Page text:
Looking for information on pediatric neurosurgery for children with hydrocephalus? Read on to learn more about this type of treatment. Hydrocephalus is a brain condition that almost always requires neurosurgery. When this condition affects a pediatric patient, it is especially concerning because the build-up of fluid creates an immense amount of pressure on the brain.…
Causes and Treatment for Facial Paralysis from a Neurosurgeon
Facial paralysis is a condition where the person loses the ability to move the facial muscles. This can happen to one or both sides of the face. This condition can result from several conditions. It can cause problems with eating, speaking, blinking, or swallowing. If you want to find out about the causes and treatments for facial paralysis, here are the details from a neurosurgeon.
Cause 1: Bell’s palsy
This is a neurological disorder affecting the seventh cranial nerve. It results in the inability to move one side of the face. Research shows that this can occur in an instant and then worsen in a matter of hours. The affected muscles may look expressionless and smooth. The individual may lose the ability to close the eye on one side of the face.
The person will experience stiffness on one side of the face and pain behind the ear of the affected side. There will also be neck stiffness and elevated temperature before facial paralysis. The main cause of Bell’s palsy is still unknown. Studies show that immune system disorders and viruses are possible causes.
Some cases prove that Bell’s palsy can disappear in three months. Most patients get better without even receiving treatment. The attending neurosurgeon may recommend mild electrical stimulation with massage for the paralyzed facial muscles. This can prevent long-term facial paralysis and improve muscle tone.
The doctor can prescribe oral corticosteroids to help reduce the symptoms. These medications will weaken the immune system. The patient can take antivirals while on corticosteroids. Wearing eye protection is important if the eye cannot close. Eyeglasses, goggles, or eye drops can help.
Cause 2: stroke
Bleeding in the brain and impaired circulation in the brain can cause a stroke. Ruptures and blockages in blood vessels can also result in it. This affects the communication between the body and the brain. Facial paralysis can spring from any of the different types of stroke.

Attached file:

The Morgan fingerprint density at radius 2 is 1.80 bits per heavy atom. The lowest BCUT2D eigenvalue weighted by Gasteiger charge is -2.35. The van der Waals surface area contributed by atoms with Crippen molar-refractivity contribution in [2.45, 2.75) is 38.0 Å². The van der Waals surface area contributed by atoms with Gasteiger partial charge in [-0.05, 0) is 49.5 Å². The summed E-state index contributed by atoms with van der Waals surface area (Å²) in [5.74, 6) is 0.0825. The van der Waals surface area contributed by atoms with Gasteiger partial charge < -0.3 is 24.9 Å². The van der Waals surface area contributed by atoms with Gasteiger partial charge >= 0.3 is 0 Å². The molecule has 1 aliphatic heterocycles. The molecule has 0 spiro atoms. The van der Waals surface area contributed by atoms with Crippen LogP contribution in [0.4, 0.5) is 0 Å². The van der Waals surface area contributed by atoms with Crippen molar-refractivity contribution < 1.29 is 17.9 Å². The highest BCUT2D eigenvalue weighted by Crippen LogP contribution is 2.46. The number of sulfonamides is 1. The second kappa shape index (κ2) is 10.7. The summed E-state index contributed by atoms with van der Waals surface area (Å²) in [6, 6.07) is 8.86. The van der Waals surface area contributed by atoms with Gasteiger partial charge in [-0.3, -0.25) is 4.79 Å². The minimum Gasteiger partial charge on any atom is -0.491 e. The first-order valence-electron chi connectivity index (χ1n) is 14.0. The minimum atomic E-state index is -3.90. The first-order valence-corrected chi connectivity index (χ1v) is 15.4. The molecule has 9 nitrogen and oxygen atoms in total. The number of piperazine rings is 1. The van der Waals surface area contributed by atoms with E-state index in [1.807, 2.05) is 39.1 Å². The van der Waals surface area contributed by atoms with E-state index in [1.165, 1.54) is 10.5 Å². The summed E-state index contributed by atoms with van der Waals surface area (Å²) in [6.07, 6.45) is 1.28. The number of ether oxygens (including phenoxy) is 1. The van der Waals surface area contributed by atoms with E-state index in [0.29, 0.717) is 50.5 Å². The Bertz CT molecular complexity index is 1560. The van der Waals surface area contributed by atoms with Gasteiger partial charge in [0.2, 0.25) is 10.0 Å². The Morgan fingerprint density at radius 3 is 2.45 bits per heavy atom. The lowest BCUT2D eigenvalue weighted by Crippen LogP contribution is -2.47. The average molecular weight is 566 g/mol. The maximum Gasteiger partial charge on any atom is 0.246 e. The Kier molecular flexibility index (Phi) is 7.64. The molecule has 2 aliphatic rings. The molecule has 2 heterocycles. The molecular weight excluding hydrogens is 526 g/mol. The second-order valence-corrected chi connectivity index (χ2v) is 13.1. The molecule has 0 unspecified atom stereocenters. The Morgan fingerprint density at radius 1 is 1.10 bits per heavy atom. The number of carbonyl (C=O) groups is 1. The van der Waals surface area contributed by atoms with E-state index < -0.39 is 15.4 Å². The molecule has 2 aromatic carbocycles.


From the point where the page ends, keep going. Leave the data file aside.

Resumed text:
A stroke needs immediate medical attention. The neurosurgeon will prescribe drugs to stop the bleeding in the brain. This will help save the brain tissue. Some people do not recover completely. Others carry disabilities for the rest of their lives.
Cause 3: brain tumor
A growth in the brain can also cause facial paralysis. A few of the symptoms are seizures, personality changes, and facial numbness. Confirming the presence and location of the tumor is important. An MRI scan can help the doctor find what area of the brain has the growth.
The outlook will depend on the type of tumor. The neurosurgeon may suggest a combination of radiation therapy, chemotherapy, and surgery. Surgery will apply if the tumor is operable. Treating the remaining cancerous cells with radiation and drugs will help stop the cancer from spreading.
Facial paralysis is treatable depending on the cause
This condition may cause many difficulties for you and your loved ones at its onset. It is important to seek medical treatment right away. Facial paralysis can be preventable and treatable. Working with your neurosurgeon can help speed up the process of correcting or managing facial paralysis.
Get more information about Randall Porter, M.D. in Phoenix at https://arizonaneurosurgeon.com.
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